Germs are everywhere, all the time and many of them are great for us to come into contact with. But, of course, there are many out there that we’d rather steer well clear of for a happy, healthy home. One of the many troubles with bleach and other harsh chemicals is that they kill everything, good and bad, people to bacteria. Although keeping up with a high level of hygiene is of utmost importance to us here at TINCTURE, we’re just as concerned with keeping you, your loved ones and our planet safe from those toxic ingredients in whatever way we can.
However, when it comes to using natural products in a time of health crisis, such as now with Covid-19 taking hold all over the world, it can be hard not to fall victim to feeling as though those damaging chemicals we’ve all grown up with seeing fill supermarket shelves are the only effective option. It can be hard to believe that something plant-derived, like our essential oil superheroes, could possibly be tough enough to stand up to the task of blitzing bacteria and viruses on surfaces throughout the house. But it’s not just us that puts our faith in the natural world – there are many studies out there to support the efficacy of essential oils on virus, bacteria and more.
As quoted from a Tisserand Institute article, written by Dr Shannon Becker, PHD:
“Most influenza strains have become resistant to the available influenza medications, and there is a pressing need to develop new treatments. It is unclear whether influenza can develop resistance to complex chemical mixtures like essential oils, but it may be possible that influenza strains can develop resistance to particular chemical constituents such as trans-cinnamaldehyde. However, since essential oils and their components often act in multiple steps of the viral life cycle, resistance may be incomplete and only affect particular steps in the life cycle.”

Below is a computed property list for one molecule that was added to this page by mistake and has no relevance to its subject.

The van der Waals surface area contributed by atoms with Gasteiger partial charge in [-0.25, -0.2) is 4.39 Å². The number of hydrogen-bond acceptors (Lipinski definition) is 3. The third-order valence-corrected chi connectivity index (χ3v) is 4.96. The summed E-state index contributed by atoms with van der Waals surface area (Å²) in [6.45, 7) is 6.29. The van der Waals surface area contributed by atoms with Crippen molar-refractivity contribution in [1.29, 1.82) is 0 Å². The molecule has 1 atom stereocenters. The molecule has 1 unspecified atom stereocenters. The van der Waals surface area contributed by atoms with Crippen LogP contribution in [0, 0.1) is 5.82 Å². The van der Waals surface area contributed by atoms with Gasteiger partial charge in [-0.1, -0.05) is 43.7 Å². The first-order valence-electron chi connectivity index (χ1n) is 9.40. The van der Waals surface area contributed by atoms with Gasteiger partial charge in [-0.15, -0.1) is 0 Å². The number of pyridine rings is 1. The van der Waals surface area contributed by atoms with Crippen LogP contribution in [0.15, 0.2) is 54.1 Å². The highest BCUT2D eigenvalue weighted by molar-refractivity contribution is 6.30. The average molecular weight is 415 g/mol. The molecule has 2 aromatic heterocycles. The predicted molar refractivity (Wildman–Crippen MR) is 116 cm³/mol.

“Numerous in vitro studies have clarified the mechanisms through which certain essential oils and their chemical constituents block influenza activity. These essential oils could be used to reduce influenza spread, but the next steps to develop aromatic therapies as influenza treatments is to conduct in vivo studies. Studies in mice have identified specific aromatic compounds that address the consequences of influenza including lung inflammation, lung damage, and pneumonia. Hopefully, these in vivo results will also lead to successful human treatments.”
The evidence that has been found to support to action of certain essential oils on viruses and bacteria, combined with ancient monastic knowledge, is what has led us to create our natural essential oil cleaning blends.
Here, we’ve listed for you the antiviral essential oils we love using in our products and why.
Native to Himalaya and a staple in most kitchens, black pepper is one of 700 pepper species in the world and has been used for thousands of years to combat the spread of viruses. Studies support that this spicy oil is not only a potent cleansing, but can even target drug-resistant strains of bacteria and inhibit stubborn infection.
Many people all over the world reach for Eucalyptus oil when a cold hits and with good reason. Eucalyptus has been shown to inhibit the activity of influenza strains including H1N1 (swine flu) and clear all airborne virus at 15 minutes following a 15 second period of active diffusion with a nebulizer.
Hyssop in becoming a firm favourite it kits of those keen to enhance their health and wellbeing with essential oils and there are a great range of studies to support the reasons why. One 2019 study into Avian infectious bronchitis (Bird Flu) revealed that among others, extract of Hyssop showed anti-IBV (infectious bronchitis viruses) activity prior to and during infection. Furthermore, another study found an essential oil blend including Greek hyssop, sage, and marjoram essential oils to be antiviral against influenza viruses and a rhinovirus in vitro.
Famed for soothing and aiding with restful sleep, lavender essential oil may be gentle on the soul but it packs a punch when it comes to fighting bugs, as it showed in a study which revealed in vitro antiviral activity against influenza H1N1.